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PAGANISM Surviving in Christianity

PAGANISM Surviving in Christianity

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Published by MustardSeedNews
HE who judges the first century by the nineteenth will fall into countless errors. He who thinks that the Christianity of the fourth century was identical with that of the New Testament period, will go widely astray. He who does not look carefully into the history of religions before the time of Christ, and into the pagan influences which surrounded infant Christianity, cannot understand its subsequent history. He who cannot rise above denominational limitations and credal restrictions cannot become a successful student of early Church history, nor of present tendencies, nor of future developments. History is a series of results, not a medley of happenings. It is the story of the struggle between right and wrong; the record of God's dealing with men. The "historic argument" is invaluable, because history preserves God's verdicts concerning human choices and actions. Events and epochs, transitions and culminations, are the organized causes and effects, which create the never-ceasing movement, and the organic unity called history. Hence we learn that ideas and principles, like apples, have their time for development and ripening; that the stains of sin, the weakness of error, and the influence of truth commingle and perdure through the centuries; that good and evil, sin and righteousness, persist, or are eliminated, in proportion as men heed God's voice, and listen to His verdicts...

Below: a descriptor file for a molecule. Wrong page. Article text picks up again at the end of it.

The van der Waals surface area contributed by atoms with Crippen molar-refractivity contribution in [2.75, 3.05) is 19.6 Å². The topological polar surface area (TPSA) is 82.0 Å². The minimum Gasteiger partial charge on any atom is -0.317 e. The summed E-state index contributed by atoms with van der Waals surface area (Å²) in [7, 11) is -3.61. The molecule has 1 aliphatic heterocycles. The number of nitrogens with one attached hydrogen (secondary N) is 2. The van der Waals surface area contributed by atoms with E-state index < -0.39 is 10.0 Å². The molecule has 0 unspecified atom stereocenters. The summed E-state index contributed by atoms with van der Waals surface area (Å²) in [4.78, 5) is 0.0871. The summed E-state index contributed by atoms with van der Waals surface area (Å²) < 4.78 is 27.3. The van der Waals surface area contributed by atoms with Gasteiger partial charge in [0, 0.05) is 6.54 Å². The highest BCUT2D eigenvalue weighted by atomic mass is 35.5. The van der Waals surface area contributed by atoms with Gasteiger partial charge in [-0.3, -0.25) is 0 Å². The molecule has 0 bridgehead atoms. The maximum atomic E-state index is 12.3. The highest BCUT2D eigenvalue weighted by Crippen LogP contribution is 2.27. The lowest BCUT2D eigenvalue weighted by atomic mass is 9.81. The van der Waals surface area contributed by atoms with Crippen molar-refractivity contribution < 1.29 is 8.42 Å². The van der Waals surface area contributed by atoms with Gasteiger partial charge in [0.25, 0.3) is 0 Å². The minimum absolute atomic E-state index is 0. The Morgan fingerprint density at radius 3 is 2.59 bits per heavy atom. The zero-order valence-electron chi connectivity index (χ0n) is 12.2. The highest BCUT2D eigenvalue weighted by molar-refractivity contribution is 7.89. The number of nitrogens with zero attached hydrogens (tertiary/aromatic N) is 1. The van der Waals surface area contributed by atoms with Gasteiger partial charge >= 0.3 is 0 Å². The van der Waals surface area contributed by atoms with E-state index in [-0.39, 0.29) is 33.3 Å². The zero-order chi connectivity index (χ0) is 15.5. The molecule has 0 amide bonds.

HE who judges the first century by the nineteenth will fall into countless errors. He who thinks that the Christianity of the fourth century was identical with that of the New Testament period, will go widely astray. He who does not look carefully into the history of religions before the time of Christ, and into the pagan influences which surrounded infant Christianity, cannot understand its subsequent history. He who cannot rise above denominational limitations and credal restrictions cannot become a successful student of early Church history, nor of present tendencies, nor of future developments. History is a series of results, not a medley of happenings. It is the story of the struggle between right and wrong; the record of God's dealing with men. The "historic argument" is invaluable, because history preserves God's verdicts concerning human choices and actions. Events and epochs, transitions and culminations, are the organized causes and effects, which create the never-ceasing movement, and the organic unity called history. Hence we learn that ideas and principles, like apples, have their time for development and ripening; that the stains of sin, the weakness of error, and the influence of truth commingle and perdure through the centuries; that good and evil, sin and righteousness, persist, or are eliminated, in proportion as men heed God's voice, and listen to His verdicts...